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Hospital APM Participation Not Linked to Interoperability Improvement

Researchers found that hospital alternative payment model (APM) participation did not impact interoperability engagement.

Hospital alternative payment model (APM) participation was not associated with enhanced interoperability, according to a study published in JAMA Health Forum.

Using American Hospital Association Annual Survey responses, researchers measured interoperability progress for 3,928 hospitals from 2014 to 2018.

Interoperability progress was slow, with engagement increasing at an average of 5.7 percentage points per year. By 2018, less than half of hospitals reported that they engaged in all four domains of interoperability: finding/querying for data, sending data electronically, receiving data electronically, and integrating electronic patient data from external care delivery organizations.

The study authors noted it will take until 2027 to achieve nationwide engagement in all four interoperability domains at the current rate.

Congress promoted APMs as a policy mechanism intended to align financial incentives for enhanced interoperability, as described in the US Medicare Access and Children's Health Insurance Program Reauthorization Act (MACRA) of 2015. APMs include accountable care organizations (ACOs), patient-centered medical homes (PCMH), and bundled payments.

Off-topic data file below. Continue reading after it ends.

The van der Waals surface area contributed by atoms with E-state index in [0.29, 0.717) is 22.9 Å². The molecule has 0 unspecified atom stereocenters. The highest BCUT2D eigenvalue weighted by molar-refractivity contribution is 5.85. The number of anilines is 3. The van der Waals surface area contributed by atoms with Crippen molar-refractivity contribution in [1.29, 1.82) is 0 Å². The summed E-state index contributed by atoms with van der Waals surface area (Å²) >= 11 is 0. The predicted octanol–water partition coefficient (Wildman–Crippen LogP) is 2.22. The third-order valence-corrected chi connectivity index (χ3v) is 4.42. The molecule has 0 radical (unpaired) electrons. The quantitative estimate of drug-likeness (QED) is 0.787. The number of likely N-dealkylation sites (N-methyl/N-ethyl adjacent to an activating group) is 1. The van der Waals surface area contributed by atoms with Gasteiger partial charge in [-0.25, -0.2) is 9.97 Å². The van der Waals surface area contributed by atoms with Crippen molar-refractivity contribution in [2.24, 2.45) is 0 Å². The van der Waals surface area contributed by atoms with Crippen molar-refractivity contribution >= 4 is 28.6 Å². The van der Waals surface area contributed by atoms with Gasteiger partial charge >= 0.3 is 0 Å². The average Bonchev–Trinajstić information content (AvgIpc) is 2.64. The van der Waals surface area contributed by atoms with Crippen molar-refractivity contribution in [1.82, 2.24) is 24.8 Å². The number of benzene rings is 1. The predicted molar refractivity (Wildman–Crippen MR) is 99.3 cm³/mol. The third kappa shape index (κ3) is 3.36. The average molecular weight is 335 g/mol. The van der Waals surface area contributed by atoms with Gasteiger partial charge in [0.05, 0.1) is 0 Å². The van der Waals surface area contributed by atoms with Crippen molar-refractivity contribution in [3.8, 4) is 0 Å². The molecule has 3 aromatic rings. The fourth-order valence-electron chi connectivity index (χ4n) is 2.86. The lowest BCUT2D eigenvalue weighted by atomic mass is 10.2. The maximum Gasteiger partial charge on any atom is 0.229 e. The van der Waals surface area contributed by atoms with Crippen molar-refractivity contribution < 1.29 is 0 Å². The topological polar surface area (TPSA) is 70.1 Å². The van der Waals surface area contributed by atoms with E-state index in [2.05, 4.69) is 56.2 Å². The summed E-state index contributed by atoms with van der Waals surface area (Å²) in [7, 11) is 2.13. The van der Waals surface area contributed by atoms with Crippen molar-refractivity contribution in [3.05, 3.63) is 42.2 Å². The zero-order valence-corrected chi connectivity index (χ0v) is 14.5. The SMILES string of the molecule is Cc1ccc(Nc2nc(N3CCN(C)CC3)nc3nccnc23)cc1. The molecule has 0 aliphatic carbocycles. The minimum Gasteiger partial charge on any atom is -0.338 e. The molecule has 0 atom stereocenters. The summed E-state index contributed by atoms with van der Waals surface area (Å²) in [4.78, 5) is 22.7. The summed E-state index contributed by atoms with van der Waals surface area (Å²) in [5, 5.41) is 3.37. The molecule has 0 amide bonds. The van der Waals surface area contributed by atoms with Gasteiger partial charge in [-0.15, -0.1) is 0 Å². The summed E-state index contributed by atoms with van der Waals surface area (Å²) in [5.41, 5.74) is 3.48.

However, the cohort study revealed no association between APM participation and interoperable data sharing. The researchers presented several reasons as to why this may be the case.

First, they suggested that APM incentives may be too weak.

"Given that most APM payment is based on fee-for-service programs, with only upside rewards rather than more aggressive downside risk arrangements, APM incentives may not be strong enough to change hospital behavior substantially," the study authors wrote.

"It may also be that the incentives are too diffuse; even if APM participation affects hospital decision-making, hospital leaders may choose to focus on reducing costs in other ways, such as reducing utilization or shifting referrals to lower-cost care facilities," they added.

Additionally, the authors pointed out that APM hospitals were equally or more likely to face data sharing barriers related to technical and governance issues compared to non-APM hospitals, including difficulty exchanging across different EHR vendors.

"This suggests that value-based payment models aligned financial incentives for sharing data, but technical barriers hampered interoperability progress," the researchers said.

The study authors suggested that the new framework to encourage interoperability through the 21st Century Cures Act may address remaining data sharing barriers, including technical challenges and data governance issues.

The researchers noted several limitations to their work.

First, the researchers used self-reported survey data and could not verify the accuracy of responses. However, healthcare stakeholders have previously validated the AHA Annual Survey results against external sources.

Additionally, the study authors acknowledged that there are multiple ways to measure interoperability, such as participation, breadth, and volume.

"We focused on four federally prioritized domains of interoperability but were unable to observe variability in implementation and use. Future research should examine differences across exchange methods," they explained.

"For example, the process of integrating data into the EHR without manual intervention may be different between hospitals using different methods of data sharing," they wrote. Similarly, there are dimensions of APM participation that our data were unable to capture, such as whether a hospital participated in a Medicare or commercial ACO and the specific bundled payment services."

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